But, look, the incidence rate is what it is. It`s an epidemic. We don`t know about it because it often happens behind closed doors. And guess what? Kids aren`t capable of protecting themselves, so they`re not telling us about it. That`s why we have to send the strongest message possible when we have the opportunity. And Michigan, because of their crummy laws, can`t help us do that in this case.

BECK: Wendy, thanks. We`ll be back in a minute.


BECK: Big day for the radio program, makes its debut in Chicago tonight on 105.9 WCKG. We`ll be on from 9:00 to midnight. Matt Dahl`s show is right before mine. He joins me now.

Matt, welcome to the program.

MATT DAHL, 105.9 FREE FM: How you doing, Glenn?

BECK: Very good. Big day in Chicago, right, Cubs?

DAHL: Oh, yes, big day. It`s opening day.

BECK: And it was announced that the Cubs are selling after the end of this season.

DAHL: Yes, right.

BECK: Is that a good thing or a bad thing? It can`t really get worse for the Cubs, can it?

DAHL: Right. I think it can only really go up for the Cubs, so we`ll see. I`m not really sure what they`re going to do, but I think they`ve -- it`s been since 1908 since the Cubs have been to the series.

BECK: Oh, stop your belly-aching. You guys were belly-aching about the White Sox.


DAHL: Well, I`m a Sox fan, so...

BECK: I do have to tell you, this is bad news for Chicago, because I have found that every city that I`ve ever really been attached to, when my radio show starts there, the team goes downhill. So, I mean, I know the Cubs can`t go any lower, but you do have the Bears, and you do have the White Sox. Not going to be a good time, really, for Chicago in sports. Sorry to say.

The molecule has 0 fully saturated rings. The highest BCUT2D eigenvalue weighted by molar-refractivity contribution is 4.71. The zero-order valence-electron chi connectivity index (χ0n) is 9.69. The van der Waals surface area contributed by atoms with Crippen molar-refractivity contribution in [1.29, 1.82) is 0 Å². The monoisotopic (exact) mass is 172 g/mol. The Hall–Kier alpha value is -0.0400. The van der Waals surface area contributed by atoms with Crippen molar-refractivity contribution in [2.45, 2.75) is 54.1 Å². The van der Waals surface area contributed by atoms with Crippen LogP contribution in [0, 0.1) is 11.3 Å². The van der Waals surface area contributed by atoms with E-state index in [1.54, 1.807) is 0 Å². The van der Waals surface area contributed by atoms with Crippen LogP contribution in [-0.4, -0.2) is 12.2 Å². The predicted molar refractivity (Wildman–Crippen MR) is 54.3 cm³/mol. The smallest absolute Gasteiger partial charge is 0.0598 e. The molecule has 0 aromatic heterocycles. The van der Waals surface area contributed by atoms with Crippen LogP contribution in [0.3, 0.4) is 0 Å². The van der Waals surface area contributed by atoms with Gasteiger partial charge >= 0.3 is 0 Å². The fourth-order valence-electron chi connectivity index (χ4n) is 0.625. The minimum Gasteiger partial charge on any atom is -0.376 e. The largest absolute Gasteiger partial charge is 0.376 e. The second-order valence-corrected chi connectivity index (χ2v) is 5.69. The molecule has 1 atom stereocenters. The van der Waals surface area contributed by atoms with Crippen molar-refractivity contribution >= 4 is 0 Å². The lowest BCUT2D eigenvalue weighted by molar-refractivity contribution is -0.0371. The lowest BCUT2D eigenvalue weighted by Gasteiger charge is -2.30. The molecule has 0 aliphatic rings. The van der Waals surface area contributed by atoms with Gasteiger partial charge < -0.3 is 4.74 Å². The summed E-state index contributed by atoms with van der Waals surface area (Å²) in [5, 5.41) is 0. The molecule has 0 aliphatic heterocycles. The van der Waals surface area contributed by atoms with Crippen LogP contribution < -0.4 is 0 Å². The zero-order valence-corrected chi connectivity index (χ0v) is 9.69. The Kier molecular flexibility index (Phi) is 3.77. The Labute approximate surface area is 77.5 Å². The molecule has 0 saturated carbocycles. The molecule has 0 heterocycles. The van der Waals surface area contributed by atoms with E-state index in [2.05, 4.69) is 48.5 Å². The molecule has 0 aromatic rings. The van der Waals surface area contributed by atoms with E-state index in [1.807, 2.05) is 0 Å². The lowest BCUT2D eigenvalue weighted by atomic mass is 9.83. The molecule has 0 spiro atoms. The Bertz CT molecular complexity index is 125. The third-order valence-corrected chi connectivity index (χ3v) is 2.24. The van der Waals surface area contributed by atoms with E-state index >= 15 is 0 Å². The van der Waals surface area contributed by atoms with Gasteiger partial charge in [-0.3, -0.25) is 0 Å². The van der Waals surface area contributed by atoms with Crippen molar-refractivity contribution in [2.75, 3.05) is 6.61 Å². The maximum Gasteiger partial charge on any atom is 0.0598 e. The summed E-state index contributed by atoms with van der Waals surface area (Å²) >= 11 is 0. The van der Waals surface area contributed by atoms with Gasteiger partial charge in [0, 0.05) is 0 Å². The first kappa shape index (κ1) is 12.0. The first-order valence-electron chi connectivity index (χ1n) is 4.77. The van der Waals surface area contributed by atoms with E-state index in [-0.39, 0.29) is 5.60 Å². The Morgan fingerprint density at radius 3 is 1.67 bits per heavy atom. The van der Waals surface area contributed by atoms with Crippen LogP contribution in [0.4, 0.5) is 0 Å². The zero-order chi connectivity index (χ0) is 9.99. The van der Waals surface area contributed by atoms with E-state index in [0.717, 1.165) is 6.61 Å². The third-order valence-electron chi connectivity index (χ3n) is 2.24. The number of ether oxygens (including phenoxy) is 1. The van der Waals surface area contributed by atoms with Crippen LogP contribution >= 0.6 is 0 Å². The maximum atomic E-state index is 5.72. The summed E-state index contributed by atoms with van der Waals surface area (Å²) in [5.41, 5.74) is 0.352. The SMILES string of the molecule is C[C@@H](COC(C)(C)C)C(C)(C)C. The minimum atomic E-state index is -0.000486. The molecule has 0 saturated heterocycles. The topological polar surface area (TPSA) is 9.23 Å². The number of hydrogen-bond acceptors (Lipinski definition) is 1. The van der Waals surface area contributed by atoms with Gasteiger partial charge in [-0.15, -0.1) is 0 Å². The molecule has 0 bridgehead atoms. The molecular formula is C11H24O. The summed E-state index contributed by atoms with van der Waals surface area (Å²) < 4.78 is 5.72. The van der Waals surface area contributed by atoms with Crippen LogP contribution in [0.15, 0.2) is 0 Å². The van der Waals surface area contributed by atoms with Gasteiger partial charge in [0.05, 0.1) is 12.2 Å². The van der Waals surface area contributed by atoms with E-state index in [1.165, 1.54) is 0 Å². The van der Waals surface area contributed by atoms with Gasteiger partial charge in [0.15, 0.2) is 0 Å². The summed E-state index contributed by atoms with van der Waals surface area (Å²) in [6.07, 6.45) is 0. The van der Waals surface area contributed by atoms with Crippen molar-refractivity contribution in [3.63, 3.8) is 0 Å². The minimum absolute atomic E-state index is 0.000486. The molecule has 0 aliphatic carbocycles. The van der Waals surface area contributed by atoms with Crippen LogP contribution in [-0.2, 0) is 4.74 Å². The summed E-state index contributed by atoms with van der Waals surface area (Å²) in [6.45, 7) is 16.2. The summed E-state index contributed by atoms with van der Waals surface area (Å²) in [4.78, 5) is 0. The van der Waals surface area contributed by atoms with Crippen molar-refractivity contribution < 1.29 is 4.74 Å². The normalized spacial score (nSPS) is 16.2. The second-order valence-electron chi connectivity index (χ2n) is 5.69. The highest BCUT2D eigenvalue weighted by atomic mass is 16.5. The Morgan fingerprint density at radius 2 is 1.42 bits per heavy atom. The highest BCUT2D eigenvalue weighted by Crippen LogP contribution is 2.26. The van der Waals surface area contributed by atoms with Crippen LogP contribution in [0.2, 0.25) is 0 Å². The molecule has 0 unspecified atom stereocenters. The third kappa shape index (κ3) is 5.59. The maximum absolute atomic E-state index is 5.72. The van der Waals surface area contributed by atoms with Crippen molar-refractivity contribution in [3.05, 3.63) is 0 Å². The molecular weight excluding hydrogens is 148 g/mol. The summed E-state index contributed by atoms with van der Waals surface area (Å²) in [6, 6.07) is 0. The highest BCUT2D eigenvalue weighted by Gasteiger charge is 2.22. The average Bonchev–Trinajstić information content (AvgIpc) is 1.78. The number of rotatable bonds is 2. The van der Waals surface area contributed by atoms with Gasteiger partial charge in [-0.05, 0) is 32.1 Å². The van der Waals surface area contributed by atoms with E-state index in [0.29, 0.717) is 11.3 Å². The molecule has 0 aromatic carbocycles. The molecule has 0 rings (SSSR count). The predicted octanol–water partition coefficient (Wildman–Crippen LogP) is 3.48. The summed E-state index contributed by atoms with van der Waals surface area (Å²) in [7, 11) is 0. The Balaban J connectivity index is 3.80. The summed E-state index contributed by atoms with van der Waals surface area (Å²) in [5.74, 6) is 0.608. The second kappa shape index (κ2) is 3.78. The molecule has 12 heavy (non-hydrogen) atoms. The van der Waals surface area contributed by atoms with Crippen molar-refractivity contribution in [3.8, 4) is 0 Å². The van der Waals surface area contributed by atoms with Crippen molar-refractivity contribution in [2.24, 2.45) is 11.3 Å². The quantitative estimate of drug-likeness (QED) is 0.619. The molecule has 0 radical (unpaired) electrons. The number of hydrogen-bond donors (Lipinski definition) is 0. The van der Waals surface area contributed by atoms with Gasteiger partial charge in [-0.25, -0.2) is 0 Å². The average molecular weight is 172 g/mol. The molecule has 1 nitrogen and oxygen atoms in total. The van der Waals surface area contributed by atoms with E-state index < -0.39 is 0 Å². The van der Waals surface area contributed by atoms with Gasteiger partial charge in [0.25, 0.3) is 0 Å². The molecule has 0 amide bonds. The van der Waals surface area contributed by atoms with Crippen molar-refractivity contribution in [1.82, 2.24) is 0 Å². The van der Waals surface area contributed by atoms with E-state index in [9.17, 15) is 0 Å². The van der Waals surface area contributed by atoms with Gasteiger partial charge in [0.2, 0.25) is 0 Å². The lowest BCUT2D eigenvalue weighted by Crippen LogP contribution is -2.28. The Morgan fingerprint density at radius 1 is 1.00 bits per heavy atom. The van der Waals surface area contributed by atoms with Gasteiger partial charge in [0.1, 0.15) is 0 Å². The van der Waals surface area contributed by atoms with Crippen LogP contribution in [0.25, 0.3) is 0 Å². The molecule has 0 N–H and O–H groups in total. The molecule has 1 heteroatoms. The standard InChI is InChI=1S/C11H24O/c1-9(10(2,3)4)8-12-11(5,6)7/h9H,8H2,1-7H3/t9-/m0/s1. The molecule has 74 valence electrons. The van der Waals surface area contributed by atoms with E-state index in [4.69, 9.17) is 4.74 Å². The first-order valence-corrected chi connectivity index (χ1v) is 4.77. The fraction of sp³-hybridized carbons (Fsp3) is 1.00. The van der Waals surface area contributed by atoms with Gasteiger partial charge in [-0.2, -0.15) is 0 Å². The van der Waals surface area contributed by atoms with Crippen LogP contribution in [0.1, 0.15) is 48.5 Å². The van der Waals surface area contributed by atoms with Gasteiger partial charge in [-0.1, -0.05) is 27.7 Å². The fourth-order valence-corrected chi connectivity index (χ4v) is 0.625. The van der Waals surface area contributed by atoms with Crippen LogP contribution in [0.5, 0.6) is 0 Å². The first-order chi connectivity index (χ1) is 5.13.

DAHL: Thus begins the Glenn Beck curse in Chicago, is what you`re telling me?

BECK: Yes, it is the Glenn Beck curse. The other thing that`s going on in Chicago that I`m curious about is the cop-beating.

DAHL: Yes.

BECK: What was the reaction in Chicago to that dirt bag that was just beating the crap out of that woman?

DAHL: I think most people were a little surprised someone like that working on our police force, obviously. And a lot of people were kind of disappointed that -- I don`t know if you saw the one that took place out at Jesse`s Shortstop Grill or wherever the cop was beating up on the woman. She got back up and right back in his face. So we even think that was an appropriate smackdown.

BECK: I got to tell you, I applaud the woman. She was mad. This woman just kept coming after that guy.

DAHL: Absolutely, yes.

BECK: I wouldn`t have gotten back up. Thanks, Matt. We`ll see you on the radio.

DAHL: Thank you.

BECK: Tune in tomorrow on the radio and tomorrow night right here from New York. Good night.